6. FDA (2023). Considerations for the design and conduct of externally controlled trials for drug and biological products: Guidance for industry.
  7. Sola‐Morales, O., Curtis, L. H., Heidt, J., Walsh, L., Casso, D., Oliveria, S., ... & Quek, R. G. (2023). Effectively leveraging rwd for external controls: A systematic literature review of regulatory & hta decisions. Clinical Pharmacology & Therapeutics.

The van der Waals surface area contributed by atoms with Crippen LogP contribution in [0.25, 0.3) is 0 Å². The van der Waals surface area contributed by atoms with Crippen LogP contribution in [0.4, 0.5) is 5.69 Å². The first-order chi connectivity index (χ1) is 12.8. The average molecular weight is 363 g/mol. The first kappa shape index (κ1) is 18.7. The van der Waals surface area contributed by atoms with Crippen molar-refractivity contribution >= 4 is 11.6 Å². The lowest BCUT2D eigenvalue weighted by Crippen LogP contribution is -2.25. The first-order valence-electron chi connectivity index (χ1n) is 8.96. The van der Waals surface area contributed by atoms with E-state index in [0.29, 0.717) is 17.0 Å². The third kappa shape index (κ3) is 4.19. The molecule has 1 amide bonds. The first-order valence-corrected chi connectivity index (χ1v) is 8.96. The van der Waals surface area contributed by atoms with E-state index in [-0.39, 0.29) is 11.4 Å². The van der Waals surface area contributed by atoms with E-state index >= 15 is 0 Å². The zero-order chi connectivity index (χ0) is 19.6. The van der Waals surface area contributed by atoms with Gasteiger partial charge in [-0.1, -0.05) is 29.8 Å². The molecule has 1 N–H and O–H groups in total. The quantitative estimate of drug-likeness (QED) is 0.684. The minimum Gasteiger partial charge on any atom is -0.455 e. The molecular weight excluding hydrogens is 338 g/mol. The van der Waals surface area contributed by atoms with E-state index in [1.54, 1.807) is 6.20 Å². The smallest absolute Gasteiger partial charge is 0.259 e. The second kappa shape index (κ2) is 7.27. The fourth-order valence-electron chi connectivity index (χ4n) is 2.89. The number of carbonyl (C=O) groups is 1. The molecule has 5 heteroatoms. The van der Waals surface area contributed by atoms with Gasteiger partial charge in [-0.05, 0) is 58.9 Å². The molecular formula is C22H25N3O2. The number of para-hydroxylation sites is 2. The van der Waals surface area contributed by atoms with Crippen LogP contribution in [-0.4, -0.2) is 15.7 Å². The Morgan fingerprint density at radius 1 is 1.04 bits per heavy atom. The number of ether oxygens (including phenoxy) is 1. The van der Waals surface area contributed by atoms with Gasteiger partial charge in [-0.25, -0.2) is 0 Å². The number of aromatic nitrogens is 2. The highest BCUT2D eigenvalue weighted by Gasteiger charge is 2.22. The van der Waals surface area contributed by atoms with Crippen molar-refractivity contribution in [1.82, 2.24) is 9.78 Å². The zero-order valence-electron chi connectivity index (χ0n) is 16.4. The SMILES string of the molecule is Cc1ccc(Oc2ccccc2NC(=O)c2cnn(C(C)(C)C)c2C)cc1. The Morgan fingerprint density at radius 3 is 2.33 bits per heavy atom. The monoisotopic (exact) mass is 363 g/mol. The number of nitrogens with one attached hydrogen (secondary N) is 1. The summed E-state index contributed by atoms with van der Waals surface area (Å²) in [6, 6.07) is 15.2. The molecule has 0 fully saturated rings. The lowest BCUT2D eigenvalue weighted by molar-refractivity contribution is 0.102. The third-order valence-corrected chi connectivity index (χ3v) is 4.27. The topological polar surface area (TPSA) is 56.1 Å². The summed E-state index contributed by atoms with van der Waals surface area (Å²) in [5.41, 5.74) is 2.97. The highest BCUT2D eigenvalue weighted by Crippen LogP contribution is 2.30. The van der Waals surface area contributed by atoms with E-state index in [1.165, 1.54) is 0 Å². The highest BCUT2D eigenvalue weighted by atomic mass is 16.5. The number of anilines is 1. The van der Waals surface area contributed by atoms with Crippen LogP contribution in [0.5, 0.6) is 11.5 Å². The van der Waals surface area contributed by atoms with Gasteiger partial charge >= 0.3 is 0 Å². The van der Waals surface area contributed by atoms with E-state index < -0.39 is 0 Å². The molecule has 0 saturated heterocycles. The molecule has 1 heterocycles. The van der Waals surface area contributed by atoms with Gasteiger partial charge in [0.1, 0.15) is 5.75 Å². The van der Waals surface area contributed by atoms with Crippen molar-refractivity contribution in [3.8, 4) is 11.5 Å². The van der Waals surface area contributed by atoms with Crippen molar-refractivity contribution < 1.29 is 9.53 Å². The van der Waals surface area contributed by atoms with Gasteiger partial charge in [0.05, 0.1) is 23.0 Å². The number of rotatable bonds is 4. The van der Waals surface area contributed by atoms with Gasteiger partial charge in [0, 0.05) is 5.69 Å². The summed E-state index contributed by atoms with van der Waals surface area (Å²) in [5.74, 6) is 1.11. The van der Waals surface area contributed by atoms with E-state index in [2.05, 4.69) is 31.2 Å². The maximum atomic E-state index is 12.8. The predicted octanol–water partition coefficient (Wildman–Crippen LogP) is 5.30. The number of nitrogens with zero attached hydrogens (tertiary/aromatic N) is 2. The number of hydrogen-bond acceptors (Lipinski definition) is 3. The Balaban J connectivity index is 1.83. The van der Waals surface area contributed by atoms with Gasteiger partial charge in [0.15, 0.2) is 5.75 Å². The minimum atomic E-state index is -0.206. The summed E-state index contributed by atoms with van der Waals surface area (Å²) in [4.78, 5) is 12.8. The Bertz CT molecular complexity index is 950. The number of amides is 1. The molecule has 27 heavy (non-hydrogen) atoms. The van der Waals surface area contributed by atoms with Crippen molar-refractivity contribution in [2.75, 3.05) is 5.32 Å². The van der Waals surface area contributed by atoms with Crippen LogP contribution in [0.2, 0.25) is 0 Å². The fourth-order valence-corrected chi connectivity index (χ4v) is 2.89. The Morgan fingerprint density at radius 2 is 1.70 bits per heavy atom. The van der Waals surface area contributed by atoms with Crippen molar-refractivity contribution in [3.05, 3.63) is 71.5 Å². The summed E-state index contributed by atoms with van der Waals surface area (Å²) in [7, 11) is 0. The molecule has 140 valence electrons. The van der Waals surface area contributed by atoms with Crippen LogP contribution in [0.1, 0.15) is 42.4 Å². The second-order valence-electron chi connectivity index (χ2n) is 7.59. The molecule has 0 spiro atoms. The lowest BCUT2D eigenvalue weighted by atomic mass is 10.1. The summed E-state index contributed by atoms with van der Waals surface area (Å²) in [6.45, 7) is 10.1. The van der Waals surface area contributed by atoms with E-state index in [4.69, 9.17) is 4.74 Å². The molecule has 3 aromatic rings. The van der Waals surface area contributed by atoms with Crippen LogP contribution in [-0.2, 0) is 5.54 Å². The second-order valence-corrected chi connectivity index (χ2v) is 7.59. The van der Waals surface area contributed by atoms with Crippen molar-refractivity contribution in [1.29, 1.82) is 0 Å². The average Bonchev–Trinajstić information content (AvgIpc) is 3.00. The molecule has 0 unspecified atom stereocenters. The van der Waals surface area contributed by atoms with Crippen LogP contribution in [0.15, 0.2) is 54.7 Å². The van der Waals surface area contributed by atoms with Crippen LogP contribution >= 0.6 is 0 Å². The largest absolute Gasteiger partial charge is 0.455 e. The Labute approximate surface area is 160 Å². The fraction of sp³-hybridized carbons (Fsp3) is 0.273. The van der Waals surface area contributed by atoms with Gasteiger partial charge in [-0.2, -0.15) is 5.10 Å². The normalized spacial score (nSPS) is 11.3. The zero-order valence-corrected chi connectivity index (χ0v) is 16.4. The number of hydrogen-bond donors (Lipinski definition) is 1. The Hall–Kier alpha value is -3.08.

8. Jahanshahi, M., Gregg, K., Davis, G., Ndu, A., Miller, V., Vockley, J., ... & Sakai, S. (2021). The use of external controls in FDA regulatory decision making. Therapeutic Innovation & Regulatory Science, 55(5), 1019-1035.
  9. Ed Miseta (2021). How An External Control Arm Changed Phase 3 Trials For Brain Cancer. Clinical Leader.
  10. Yin, X., Davi, R., Lamont, E. B., Thaker, P. H., Bradley, W. H., Leath III, C. A., ... & Borys, N. (2023). Historic Clinical Trial External Control Arm Provides Actionable GEN-1 Efficacy Estimate Before a Randomized Trial. JCO Clinical Cancer Informatics, 7, e2200103.